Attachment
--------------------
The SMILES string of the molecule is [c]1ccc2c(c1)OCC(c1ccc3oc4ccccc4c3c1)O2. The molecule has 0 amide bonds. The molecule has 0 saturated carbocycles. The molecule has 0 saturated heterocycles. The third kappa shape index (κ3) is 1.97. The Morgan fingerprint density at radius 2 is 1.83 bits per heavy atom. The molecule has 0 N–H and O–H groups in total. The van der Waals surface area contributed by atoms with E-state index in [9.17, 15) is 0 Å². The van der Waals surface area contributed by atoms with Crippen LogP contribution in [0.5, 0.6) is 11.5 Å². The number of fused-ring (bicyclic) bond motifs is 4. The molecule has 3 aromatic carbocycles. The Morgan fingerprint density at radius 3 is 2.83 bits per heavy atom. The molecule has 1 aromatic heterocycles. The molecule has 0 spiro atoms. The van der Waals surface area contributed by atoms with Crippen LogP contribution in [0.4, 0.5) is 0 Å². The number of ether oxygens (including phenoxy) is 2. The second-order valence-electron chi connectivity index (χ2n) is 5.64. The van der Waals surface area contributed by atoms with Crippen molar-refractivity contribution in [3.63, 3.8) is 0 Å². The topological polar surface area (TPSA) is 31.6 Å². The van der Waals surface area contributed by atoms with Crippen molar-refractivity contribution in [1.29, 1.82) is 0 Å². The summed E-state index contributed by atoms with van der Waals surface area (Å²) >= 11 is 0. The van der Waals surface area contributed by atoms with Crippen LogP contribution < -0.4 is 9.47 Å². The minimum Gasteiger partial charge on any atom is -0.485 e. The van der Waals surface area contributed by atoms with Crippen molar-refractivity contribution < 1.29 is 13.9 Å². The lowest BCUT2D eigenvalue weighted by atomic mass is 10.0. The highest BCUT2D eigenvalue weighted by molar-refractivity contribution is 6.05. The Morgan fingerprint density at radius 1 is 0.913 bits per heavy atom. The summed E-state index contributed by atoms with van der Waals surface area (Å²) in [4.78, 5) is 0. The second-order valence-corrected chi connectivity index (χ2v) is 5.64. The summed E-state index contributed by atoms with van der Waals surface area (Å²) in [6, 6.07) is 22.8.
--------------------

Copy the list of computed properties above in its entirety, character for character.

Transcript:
The SMILES string of the molecule is [c]1ccc2c(c1)OCC(c1ccc3oc4ccccc4c3c1)O2. The molecule has 0 amide bonds. The molecule has 0 saturated carbocycles. The molecule has 0 saturated heterocycles. The third kappa shape index (κ3) is 1.97. The Morgan fingerprint density at radius 2 is 1.83 bits per heavy atom. The molecule has 0 N–H and O–H groups in total. The van der Waals surface area contributed by atoms with E-state index in [9.17, 15) is 0 Å². The van der Waals surface area contributed by atoms with Crippen LogP contribution in [0.5, 0.6) is 11.5 Å². The number of fused-ring (bicyclic) bond motifs is 4. The molecule has 3 aromatic carbocycles. The Morgan fingerprint density at radius 3 is 2.83 bits per heavy atom. The molecule has 1 aromatic heterocycles. The molecule has 0 spiro atoms. The van der Waals surface area contributed by atoms with Crippen LogP contribution in [0.4, 0.5) is 0 Å². The number of ether oxygens (including phenoxy) is 2. The second-order valence-electron chi connectivity index (χ2n) is 5.64. The van der Waals surface area contributed by atoms with Crippen molar-refractivity contribution in [3.63, 3.8) is 0 Å². The topological polar surface area (TPSA) is 31.6 Å². The van der Waals surface area contributed by atoms with Crippen molar-refractivity contribution in [1.29, 1.82) is 0 Å². The summed E-state index contributed by atoms with van der Waals surface area (Å²) >= 11 is 0. The van der Waals surface area contributed by atoms with Crippen LogP contribution < -0.4 is 9.47 Å². The minimum Gasteiger partial charge on any atom is -0.485 e. The van der Waals surface area contributed by atoms with Crippen molar-refractivity contribution < 1.29 is 13.9 Å². The lowest BCUT2D eigenvalue weighted by atomic mass is 10.0. The highest BCUT2D eigenvalue weighted by molar-refractivity contribution is 6.05. The Morgan fingerprint density at radius 1 is 0.913 bits per heavy atom. The summed E-state index contributed by atoms with van der Waals surface area (Å²) in [4.78, 5) is 0. The second-order valence-corrected chi connectivity index (χ2v) is 5.64. The summed E-state index contributed by atoms with van der Waals surface area (Å²) in [6, 6.07) is 22.8.